Bike-sharing could come to Ridgefield, but is there a market?
Ridgefield could be adding bike-sharing to its list of transportation services but it’s unclear whether a demand exists for rental programs that give riders a temporary bicycle.
Bike-sharing services got some support during a meeting of the Economic and Community Development Commission (ECDC) on Monday, Aug. 5.
ECDC member Cameron Carcelen said she reached out to two companies that provide rentable bikes to cities about the possibility of bringing the two-wheeled rides to Ridgefield.
One of those companies, Citi Bike, operates the blue bikes in New York City, and would require infrastructure —docking stations — to be built for the bikes, she told the commission.
The other company, Social Bicycles, has affiliates in smaller cities around the country, Carcelen said.
“Their thing is that they can do it with less infrastructure, so it takes up less space,” she explained.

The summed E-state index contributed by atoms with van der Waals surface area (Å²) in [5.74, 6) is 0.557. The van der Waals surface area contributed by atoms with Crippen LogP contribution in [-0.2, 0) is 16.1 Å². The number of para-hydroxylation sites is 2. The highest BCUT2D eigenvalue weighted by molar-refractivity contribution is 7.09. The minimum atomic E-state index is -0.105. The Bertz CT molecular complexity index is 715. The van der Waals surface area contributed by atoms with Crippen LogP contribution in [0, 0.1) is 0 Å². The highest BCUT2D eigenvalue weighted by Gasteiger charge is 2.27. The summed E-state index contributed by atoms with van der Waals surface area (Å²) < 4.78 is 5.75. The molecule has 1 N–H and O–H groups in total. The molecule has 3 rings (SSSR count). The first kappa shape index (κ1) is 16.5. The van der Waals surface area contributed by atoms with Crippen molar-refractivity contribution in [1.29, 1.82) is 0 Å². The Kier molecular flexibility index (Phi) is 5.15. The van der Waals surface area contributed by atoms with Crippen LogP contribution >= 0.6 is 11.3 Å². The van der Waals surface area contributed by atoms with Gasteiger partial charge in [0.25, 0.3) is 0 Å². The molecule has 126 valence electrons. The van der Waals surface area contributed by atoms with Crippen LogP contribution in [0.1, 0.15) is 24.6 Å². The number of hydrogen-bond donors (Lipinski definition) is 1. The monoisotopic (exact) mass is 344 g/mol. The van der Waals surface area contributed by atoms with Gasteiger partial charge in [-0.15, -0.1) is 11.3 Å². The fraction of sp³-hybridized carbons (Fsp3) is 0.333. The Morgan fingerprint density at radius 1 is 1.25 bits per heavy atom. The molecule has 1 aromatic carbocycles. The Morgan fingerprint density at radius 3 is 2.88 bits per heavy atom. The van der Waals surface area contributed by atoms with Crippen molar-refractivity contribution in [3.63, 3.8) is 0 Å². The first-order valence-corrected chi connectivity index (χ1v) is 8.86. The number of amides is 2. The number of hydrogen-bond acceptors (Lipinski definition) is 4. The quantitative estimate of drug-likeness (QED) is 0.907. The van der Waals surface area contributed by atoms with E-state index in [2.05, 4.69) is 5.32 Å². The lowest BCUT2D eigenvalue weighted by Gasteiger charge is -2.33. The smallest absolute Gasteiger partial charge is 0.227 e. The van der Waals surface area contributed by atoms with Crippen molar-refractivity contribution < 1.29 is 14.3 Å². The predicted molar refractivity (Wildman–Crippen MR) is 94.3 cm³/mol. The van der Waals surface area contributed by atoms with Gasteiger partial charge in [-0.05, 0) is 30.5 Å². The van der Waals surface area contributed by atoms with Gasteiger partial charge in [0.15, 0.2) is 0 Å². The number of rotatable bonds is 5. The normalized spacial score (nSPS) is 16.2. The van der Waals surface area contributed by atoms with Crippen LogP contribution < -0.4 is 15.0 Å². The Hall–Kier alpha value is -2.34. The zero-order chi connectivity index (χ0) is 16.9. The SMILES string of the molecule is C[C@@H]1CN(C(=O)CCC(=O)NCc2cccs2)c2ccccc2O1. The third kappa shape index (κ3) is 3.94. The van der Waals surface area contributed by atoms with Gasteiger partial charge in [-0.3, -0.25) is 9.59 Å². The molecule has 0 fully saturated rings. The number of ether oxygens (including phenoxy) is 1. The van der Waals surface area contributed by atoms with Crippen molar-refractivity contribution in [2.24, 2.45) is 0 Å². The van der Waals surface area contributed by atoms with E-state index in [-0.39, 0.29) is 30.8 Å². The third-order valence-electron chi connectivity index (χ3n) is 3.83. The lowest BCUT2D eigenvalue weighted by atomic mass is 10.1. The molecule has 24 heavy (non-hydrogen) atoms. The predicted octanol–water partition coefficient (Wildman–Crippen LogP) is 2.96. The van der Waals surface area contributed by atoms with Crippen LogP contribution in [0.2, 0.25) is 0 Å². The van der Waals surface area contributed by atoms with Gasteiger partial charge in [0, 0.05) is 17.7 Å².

According to Social Bicycles website, the bikes have a steel lock that travels with the bike, and the electronics that charge users for their ride is integrated with the bike, rather than at a docking kiosk — meaning the bikes can be stored and locked at a standard bike rack.
“They seem to have made it work in a number of smaller cities, including in Eugene, Oregon, where I used to live,” said Carcelen.
She said neither company had called her back.
“I suspect if I hear back it might be to say that Ridgfield doesn’t quite have the characteristics that would sustain their business for a bike-sharing program, though we could be optimistic,” she said.
She suggested that the idea would likely go hand-in-hand with the town’s plan to revitalize the area around the Branchville train station. But even before that, the ECDC could continue to promote cycling as a means of transportation.
ECDC member Geoff Morris suggested the town could experiment with a bike-share program during one of its festivals, where large groups congregate downtown. “We need a proof of concept,” he said
Vice Chairman John Devine lightheartedly suggested the town could turn to rickshaws for public transit.
“You could go Branchville to Ridgefield — there’s good hills … bridge the two shopping districts,” he said, to chuckles from the commissioners.
“The Ridgefield Rickshaw,” Morris quipped.